Hong Kong independence debate should be fair game on campus, Harvard expert on China says
Professor William Kirby, who sat on a panel studying governance issues at HKU, also says political leaders should not be involved with running universities
Any topic should be up for discussion on university campuses, and that includes Hong Kong independence, a Harvard University professor specialising in China studies says.
But Professor William Kirby, who acted as an adviser to the University of Hong Kong on governance issues earlier this year, added that it would be more productive to talk about how Hong Kong could maintain its autonomy within the “one country, two systems” framework, since the city separating from China was extremely unlikely.
Kirby shared his views on a number of issues including freedom of speech, which has been the subject of clashes between university managements and students in recent months after banners appeared on campuses calling for Hong Kong to break away from Chinese rule.
Rows have flared over whether such materials should be allowed, but Kirby said he believed that within the confines of campuses, everything should be fair game for discussion. That was the case at Harvard, he said, as long as the dialogue was within the boundaries of propriety.
“At a place like Harvard, anyone can invite anybody to give a speech … it’s a mistake to keep people from speaking,” he said.
“We insist that any point of view can be given and of course any point of view can be criticised. However, we do not allow people to incite violence and we insist that the dialogue be civil.”
Kirby, who recently received an honorary doctorate in humanities from Hong Kong Baptist University, is described by that institution as a leading historian on modern China with research interests in the country’s business, economic and political development in an international context.
He said he was in China four years ago when the central government issued guidelines to mainland universities on seven topics not to be talked about, including civil society and freedom of speech.
“A great university must be a place where there is not even one question, let alone seven, that cannot be discussed,” Kirby said.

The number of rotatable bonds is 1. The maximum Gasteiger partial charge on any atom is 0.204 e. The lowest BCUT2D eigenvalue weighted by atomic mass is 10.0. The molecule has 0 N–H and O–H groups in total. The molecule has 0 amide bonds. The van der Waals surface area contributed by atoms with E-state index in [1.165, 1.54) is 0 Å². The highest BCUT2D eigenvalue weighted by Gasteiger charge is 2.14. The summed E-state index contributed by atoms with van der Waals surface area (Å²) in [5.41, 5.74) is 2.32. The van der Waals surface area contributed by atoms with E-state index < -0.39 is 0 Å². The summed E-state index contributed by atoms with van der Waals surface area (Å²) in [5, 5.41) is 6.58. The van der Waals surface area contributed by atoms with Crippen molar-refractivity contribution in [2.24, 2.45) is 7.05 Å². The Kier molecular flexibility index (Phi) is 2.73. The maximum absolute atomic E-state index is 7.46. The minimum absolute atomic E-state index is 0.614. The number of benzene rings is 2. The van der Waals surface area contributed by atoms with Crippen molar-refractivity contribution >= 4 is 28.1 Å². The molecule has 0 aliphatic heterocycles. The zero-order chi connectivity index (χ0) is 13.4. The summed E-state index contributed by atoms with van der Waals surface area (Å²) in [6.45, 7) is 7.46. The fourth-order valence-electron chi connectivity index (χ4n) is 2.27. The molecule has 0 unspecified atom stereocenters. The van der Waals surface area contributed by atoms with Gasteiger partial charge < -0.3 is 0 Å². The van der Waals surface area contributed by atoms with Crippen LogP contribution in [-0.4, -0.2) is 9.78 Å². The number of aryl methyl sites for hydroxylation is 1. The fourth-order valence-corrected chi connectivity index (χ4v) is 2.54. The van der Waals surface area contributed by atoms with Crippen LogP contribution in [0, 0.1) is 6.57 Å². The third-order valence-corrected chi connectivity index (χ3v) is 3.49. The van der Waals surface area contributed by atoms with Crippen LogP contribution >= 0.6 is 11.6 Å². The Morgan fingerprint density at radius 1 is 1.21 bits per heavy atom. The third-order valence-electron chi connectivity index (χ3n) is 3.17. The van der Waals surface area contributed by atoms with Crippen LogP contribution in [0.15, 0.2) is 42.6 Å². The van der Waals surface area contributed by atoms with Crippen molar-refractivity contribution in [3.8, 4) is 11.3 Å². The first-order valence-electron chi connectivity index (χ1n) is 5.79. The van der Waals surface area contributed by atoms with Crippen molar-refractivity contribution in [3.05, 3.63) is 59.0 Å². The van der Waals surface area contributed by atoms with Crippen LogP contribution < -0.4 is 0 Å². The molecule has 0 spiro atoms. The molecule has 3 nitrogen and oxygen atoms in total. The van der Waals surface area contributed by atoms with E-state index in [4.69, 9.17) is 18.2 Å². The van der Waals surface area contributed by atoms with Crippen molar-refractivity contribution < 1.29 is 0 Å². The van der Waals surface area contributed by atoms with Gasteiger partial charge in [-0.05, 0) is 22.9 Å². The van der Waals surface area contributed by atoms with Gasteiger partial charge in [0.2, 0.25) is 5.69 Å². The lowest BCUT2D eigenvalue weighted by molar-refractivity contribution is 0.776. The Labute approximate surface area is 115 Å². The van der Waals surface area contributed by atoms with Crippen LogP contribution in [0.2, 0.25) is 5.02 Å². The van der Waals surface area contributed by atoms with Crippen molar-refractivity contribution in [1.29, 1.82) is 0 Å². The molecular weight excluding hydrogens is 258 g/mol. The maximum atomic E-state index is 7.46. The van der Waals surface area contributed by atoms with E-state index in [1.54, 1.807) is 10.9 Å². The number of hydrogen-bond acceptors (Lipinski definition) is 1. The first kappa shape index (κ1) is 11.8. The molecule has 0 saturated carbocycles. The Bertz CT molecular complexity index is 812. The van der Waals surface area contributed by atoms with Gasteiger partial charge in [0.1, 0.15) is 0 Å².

The professor was a member of a panel tasked with reviewing governance procedures earlier this year at HKU, the city’s oldest university. He said that in February he and another of the three members on the panel presented a feasible plan to strip Hong Kong’s leader of the power to appoint members of the university’s governing council, a move that had been demanded by students.
Four months later, the body rejected the proposal, saying it would be too challenging to pass such legislation.
But Kirby, who sat on the panel alongside the chancellor of the University of York, Sir Malcolm Grant, and former Hong Kong High Court judge Peter Van-tu Nguyen, said approval from the city’s legislature was not required to make the role of the university’s chancellor largely honorary, which would achieve the same goal. The position is currently assumed by the city’s chief executive by default.
Kirby and Grant recommended the chancellor delegate to the council the power to appoint future members, including its chairman.
“We recommended the chancellor delegate his or her authority to someone in the university, so no legislation would be needed to enact the reform,” he said.
In June the council announced it had reached an agreement to have committees advise the chief executive on matters such as appointing council members, as it was “not advisable at this point in time to introduce either an uncertain, long and protracted process of legislative changes or an ad hoc and informal practice of seeking agreement for delegation of power”.
Critics slammed the council’s decision, which they said would ultimately result in the chief executive still having the final say on many matters. The issue has become contentious in recent years, with some claiming former Hong Kong leader Leung Chun-ying used his power to interfere in politically sensitive issues at public universities.
Kirby said the government had many levels of authority over public universities even without the chief executive as chancellor, such as through overseeing their funding.
“It’s a mistake, in my view, for any political leader to become deeply involved in the day-to-day issues at a university,” he said.
Grant and he were worried about a widespread fear in Hong Kong of political interference at universities, so their suggestion had been intended to relieve such suspicion, Kirby said.
The best universities had a chancellor who was honorary and who lent the prestige of his or her office to the institutions but did not engage in day-to-day governance, he said. The vice chancellor, together with the council, should govern, he added.